displaying the report as a spreadsheet in the spreadsheet application including results generated by the application of the formula.
2. The computer-implemented method of claim 1, wherein:
the spreadsheet coordinates identify an intersection of a row, a column, and one or more additional positions included in the report; and
the tuple associated with the formula identifies the spreadsheet coordinates according to a row position, a column position, and the one or more other additional report positions of the one or more cells included in the report with which the formula is associated.
3. The computer-implemented method of claim 1, wherein the spreadsheet coordinates identified by the tuple include one or more delimited parameters identifying multiple cells.
4. The computer-implemented method of claim 1, wherein prioritizing the application of formulas comprises prioritizing the application of formulas according by which of the tuples includes fewer delimited parameters.
5. The computer-implemented method of claim 1, wherein the spreadsheet coordinates identified by the tuple include parameters indicating the substantive content of the one or more selected elements such that the tuple identifies the formula based on the report positions independent of physical dimensions of the report.
6. The computer-implemented method of claim 1, further comprising receiving:
a design-time formula prepared by a designer of the report, and the formula list in which the design-time formula is stored includes a design-time formula list; and
wherein the run-time formula is prepared by a user of the report, and the formula list in which the run-time formula is stored includes a run-time formula list.
7. The computer-implemented method of claim 6, wherein access to the one or more of the design-time formula list and the run-time formula list is designated to one or more of:
one or more specified users; and
one or more groups of users.
8. A computer-readable medium, excluding transmission media, storing instructions executable by a computing system, comprising instructions to:
providing a spreadsheet application interface for designing a report including a plurality of cells, each of the cells being disposed at an intersection of a spreadsheet coordinates corresponding with and configured to present information derived from data retrievable from a multidimensional database;
in one or more of the cells of the spreadsheet, receiving a run-time formula specified in syntax understandable by the spreadsheet application that is stored separately from the report, the formula being configured to generate a result in the one or more cells that modifies a result of the report;
associating a tuple with the formula identifying the spreadsheet coordinates of the one or more cells with which the formula is associated, the spreadsheet coordinates being specified in terms of content represented by the row and column addresses;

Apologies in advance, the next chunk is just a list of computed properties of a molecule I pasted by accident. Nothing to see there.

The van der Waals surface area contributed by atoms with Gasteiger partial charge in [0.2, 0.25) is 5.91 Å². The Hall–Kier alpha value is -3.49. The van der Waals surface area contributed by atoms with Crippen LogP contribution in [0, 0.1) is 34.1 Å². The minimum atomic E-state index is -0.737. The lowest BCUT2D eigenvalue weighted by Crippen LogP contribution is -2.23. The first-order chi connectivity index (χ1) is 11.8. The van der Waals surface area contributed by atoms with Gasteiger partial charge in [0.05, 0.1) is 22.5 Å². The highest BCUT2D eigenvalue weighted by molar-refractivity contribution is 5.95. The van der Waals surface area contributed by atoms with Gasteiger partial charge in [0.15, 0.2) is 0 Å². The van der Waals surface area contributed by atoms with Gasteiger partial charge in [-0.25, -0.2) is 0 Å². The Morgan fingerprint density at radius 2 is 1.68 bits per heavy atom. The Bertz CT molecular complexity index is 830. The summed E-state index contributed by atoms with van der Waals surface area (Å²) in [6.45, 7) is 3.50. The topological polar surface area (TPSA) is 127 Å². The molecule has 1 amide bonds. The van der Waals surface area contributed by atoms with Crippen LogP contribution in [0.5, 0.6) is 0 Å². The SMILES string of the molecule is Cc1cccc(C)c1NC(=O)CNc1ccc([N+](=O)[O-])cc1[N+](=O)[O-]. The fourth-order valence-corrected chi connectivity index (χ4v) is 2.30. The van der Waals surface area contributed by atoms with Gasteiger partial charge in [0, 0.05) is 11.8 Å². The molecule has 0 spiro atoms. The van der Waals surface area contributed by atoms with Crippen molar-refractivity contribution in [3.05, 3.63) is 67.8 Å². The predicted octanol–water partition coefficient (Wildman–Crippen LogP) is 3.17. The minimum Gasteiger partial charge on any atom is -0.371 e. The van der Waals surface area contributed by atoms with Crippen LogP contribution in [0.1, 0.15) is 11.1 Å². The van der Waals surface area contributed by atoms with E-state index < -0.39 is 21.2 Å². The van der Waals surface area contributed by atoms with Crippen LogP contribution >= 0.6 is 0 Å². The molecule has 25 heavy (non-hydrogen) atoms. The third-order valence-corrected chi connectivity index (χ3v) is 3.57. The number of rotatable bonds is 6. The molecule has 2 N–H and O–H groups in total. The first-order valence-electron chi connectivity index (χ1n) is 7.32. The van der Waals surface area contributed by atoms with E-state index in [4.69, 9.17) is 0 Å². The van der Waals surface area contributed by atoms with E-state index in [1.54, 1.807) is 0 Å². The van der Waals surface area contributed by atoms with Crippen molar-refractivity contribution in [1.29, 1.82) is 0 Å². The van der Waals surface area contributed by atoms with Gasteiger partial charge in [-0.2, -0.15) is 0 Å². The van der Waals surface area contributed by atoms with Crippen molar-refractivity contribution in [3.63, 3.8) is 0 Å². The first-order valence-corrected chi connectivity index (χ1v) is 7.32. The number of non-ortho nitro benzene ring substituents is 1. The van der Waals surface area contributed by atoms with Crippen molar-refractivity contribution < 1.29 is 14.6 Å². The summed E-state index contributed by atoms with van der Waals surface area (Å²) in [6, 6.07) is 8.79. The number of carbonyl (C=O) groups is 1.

generating a formula list associated with the report, the formula list including an entry for the tuple and the formula associated with the tuple;
storing the formula list in metadata associated with the report; and
configuring the report to be locally generated in the spreadsheet application, wherein locally generating the report includes:
retrieving the data from the multidimensional database referenced in the report;
determining whether the report includes the spreadsheet coordinates corresponding to the tuple in the formula list;
prioritizing an application of formulas in the formula list when at least two formulas operate on a same value within the report;
applying the formula stored in the formula list to the one or more cells in the report having the spreadsheet coordinates identified by the tuple; and
displaying the report as a spreadsheet in the spreadsheet application including results generated by the application of the formula.
9. The computer-readable medium of claim 8, wherein:
the spreadsheet coordinates identify an intersection of a row, a column, and one or more additional positions included in the report; and
the tuple associated with the formula identifies the spreadsheet coordinates according to a row position, a column position, and the one or more other additional report positions of the one or more cells included in the report with which the formula is associated.
10. The computer-readable medium of claim 8, wherein the spreadsheet coordinates identified by the tuple include one or more delimited parameters identifying multiple cells.
11. The computer-readable medium of claim 8, wherein prioritizing the application of formulas comprises prioritizing the application of formulas using which of the tuples includes fewer delimited parameters.
12. The computer-readable medium of claim 8, wherein the spreadsheet coordinates identified by the tuple include parameters indicating the substantive content of the one or more selected elements such that the tuple identifies the formula based on the report positions independent of physical dimensions of the report.